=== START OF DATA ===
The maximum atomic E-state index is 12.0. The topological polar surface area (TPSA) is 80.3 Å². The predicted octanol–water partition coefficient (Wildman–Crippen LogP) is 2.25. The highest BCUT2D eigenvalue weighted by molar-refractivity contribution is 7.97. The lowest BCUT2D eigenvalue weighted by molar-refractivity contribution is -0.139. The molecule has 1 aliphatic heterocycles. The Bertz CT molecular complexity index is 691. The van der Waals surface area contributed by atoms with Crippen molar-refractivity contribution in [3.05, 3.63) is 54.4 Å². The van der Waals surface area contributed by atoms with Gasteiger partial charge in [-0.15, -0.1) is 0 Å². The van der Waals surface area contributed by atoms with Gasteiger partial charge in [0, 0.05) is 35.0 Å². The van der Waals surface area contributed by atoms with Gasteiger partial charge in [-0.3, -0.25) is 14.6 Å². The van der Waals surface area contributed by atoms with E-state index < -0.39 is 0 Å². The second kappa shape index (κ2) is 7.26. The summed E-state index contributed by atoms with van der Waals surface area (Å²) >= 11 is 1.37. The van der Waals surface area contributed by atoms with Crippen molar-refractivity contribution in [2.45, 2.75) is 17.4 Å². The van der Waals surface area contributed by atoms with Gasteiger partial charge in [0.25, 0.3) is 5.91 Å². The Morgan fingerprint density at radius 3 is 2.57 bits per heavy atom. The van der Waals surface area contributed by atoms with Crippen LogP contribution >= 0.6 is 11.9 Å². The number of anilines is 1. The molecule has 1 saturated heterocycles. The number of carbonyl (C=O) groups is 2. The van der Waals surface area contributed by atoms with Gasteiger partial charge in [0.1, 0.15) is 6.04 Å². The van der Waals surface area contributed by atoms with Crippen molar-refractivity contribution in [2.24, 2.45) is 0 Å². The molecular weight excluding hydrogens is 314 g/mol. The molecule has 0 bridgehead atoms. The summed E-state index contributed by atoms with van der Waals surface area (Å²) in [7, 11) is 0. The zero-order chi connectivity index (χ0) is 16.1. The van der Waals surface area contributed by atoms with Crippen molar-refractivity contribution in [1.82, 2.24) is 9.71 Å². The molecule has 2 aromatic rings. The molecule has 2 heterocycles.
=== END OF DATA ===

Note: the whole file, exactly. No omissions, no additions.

The maximum atomic E-state index is 12.0. The topological polar surface area (TPSA) is 80.3 Å². The predicted octanol–water partition coefficient (Wildman–Crippen LogP) is 2.25. The highest BCUT2D eigenvalue weighted by molar-refractivity contribution is 7.97. The lowest BCUT2D eigenvalue weighted by molar-refractivity contribution is -0.139. The molecule has 1 aliphatic heterocycles. The Bertz CT molecular complexity index is 691. The van der Waals surface area contributed by atoms with Crippen molar-refractivity contribution in [3.05, 3.63) is 54.4 Å². The van der Waals surface area contributed by atoms with Gasteiger partial charge in [-0.15, -0.1) is 0 Å². The van der Waals surface area contributed by atoms with Gasteiger partial charge in [0, 0.05) is 35.0 Å². The van der Waals surface area contributed by atoms with Gasteiger partial charge in [-0.3, -0.25) is 14.6 Å². The van der Waals surface area contributed by atoms with E-state index < -0.39 is 0 Å². The second kappa shape index (κ2) is 7.26. The summed E-state index contributed by atoms with van der Waals surface area (Å²) >= 11 is 1.37. The van der Waals surface area contributed by atoms with Crippen molar-refractivity contribution in [2.45, 2.75) is 17.4 Å². The van der Waals surface area contributed by atoms with Gasteiger partial charge in [0.25, 0.3) is 5.91 Å². The Morgan fingerprint density at radius 3 is 2.57 bits per heavy atom. The van der Waals surface area contributed by atoms with Crippen LogP contribution >= 0.6 is 11.9 Å². The number of anilines is 1. The molecule has 1 saturated heterocycles. The number of carbonyl (C=O) groups is 2. The van der Waals surface area contributed by atoms with Gasteiger partial charge in [0.1, 0.15) is 6.04 Å². The van der Waals surface area contributed by atoms with Crippen molar-refractivity contribution in [2.24, 2.45) is 0 Å². The molecular weight excluding hydrogens is 314 g/mol. The molecule has 0 bridgehead atoms. The summed E-state index contributed by atoms with van der Waals surface area (Å²) in [7, 11) is 0. The zero-order chi connectivity index (χ0) is 16.1. The van der Waals surface area contributed by atoms with Crippen molar-refractivity contribution in [1.82, 2.24) is 9.71 Å². The molecule has 2 aromatic rings. The molecule has 2 heterocycles.